Two boys. Two lives. It’s 1901, forty years after the events in Elijah of Buxton and Benji Alston has only one dream: To be the world’s greatest reporter. He even gets an apprenticeship on a real paper, though he finds there’s more to writing stories than he initially thought. Meanwhile Alvin Stockard, nicknamed Red, is determined to be a scientist. That is, when he’s not dodging the blows of his bitter Irish granny, Mother O’Toole. When the two boys meet they have a lot in common, in spite of the fact that Benji’s black and Red’s Irish. They’ve also had separate encounters with the legendary Madman of Piney Woods. Is the man an ex-slave or a convict or part lion? The truth is more complicated than that, and when the Madman is in trouble these two boys come to his aid and learn what it truly means to face fear.

Let’s be plainspoken about what this book really is. Curtis has mastered the art of the Tom Sawyerish novel. Sometimes it feels like books containing mischievous boys have fallen out of favor. Thank goodness for Christopher Paul Curtis then. What we have here is a good old-fashioned 1901 buddy comedy. Two boys getting into and out of scrapes. Wreaking havoc. Revenging themselves on their enemies / siblings (or at least Benji does). It’s downright Mark Twainish (if that’s a term). Much of the charm comes from the fact that Curtis knows from funny. Benji’s a wry-hearted bigheaded, egotistical, lovable imp. He can be canny and completely wrong-headed within the space of just a few sentences. Red, in contrast, is book smart with a more regulation-sized ego but as gullible as they come. Put Red and Benji together and it’s little wonder they’re friends. They compliment one another’s faults. With Elijah of Buxton I felt no need to know more about Elijah and Cooter’s adventures. With Madman I wouldn’t mind following Benji and Red’s exploits for a little bit longer.

One of the characteristics of Curtis’s writing that sets him apart from the historical fiction pack is his humor. Making the past funny is a trick. Pranks help. An egotistical character getting their comeuppance helps too. In fact, at one point Curtis perfectly defines the miracle of funny writing. Benji is pondering words and wordplay and the magic of certain letter combinations. Says he, “How is it possible that one person can use only words to make another person laugh?” How indeed. The remarkable thing isn’t that Curtis is funny, though. Rather, it’s the fact that he knows how to balance tone so well. The book will garner honest belly laughs on one page, then manage to wrench real emotion out of you the next. The best funny authors are adept at this switch. The worst leave you feeling queasy. And Curtis never, not ever, gives a reader a queasy feeling.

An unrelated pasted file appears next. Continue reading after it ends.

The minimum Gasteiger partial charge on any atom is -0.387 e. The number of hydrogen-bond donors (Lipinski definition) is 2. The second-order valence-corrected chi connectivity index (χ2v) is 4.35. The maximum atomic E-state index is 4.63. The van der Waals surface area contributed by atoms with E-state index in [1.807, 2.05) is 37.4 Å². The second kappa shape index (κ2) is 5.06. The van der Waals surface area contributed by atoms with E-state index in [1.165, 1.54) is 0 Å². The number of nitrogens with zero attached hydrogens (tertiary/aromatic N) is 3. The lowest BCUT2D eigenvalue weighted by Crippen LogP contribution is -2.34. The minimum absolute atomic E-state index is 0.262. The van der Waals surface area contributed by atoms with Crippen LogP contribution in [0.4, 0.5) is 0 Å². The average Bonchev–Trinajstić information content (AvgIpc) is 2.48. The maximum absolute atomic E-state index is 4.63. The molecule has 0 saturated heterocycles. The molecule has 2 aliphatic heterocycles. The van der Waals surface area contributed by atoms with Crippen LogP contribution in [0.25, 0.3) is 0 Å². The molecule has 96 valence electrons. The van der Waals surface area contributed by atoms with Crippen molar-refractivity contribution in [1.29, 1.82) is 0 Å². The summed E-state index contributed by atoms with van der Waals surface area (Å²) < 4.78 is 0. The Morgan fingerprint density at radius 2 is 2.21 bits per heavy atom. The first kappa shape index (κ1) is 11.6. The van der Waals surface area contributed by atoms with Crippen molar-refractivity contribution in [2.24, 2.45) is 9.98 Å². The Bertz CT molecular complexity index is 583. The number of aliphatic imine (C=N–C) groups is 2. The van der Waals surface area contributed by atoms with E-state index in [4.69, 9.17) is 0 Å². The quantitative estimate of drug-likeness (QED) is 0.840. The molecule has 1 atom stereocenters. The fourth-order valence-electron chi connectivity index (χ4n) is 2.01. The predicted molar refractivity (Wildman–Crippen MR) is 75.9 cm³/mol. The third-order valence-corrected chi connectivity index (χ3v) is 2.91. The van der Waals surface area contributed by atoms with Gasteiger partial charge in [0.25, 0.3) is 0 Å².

Normally I have a problem with books where characters act out-of-step with the times without any outside influence. For example, I once read a Civil War middle grade novel that shall remain nameless where a girl, without anyone in her life offering her any guidance, independently came up with the idea that “corsets restrict the mind”. Ugh. Anachronisms make me itch. With that in mind, I watched Red very carefully in this book. Here you have a boy effectively raised by a racist grandmother who is almost wholly without so much as a racist thought in his little ginger noggin. How do we account for this? Thankfully, Red’s father gives us an “out”, as it were. A good man who struggles with the amount of influence his mother-in-law may or may not have over her redheaded grandchild, Mr. Stockard is the just force in his son’s life that guides his good nature.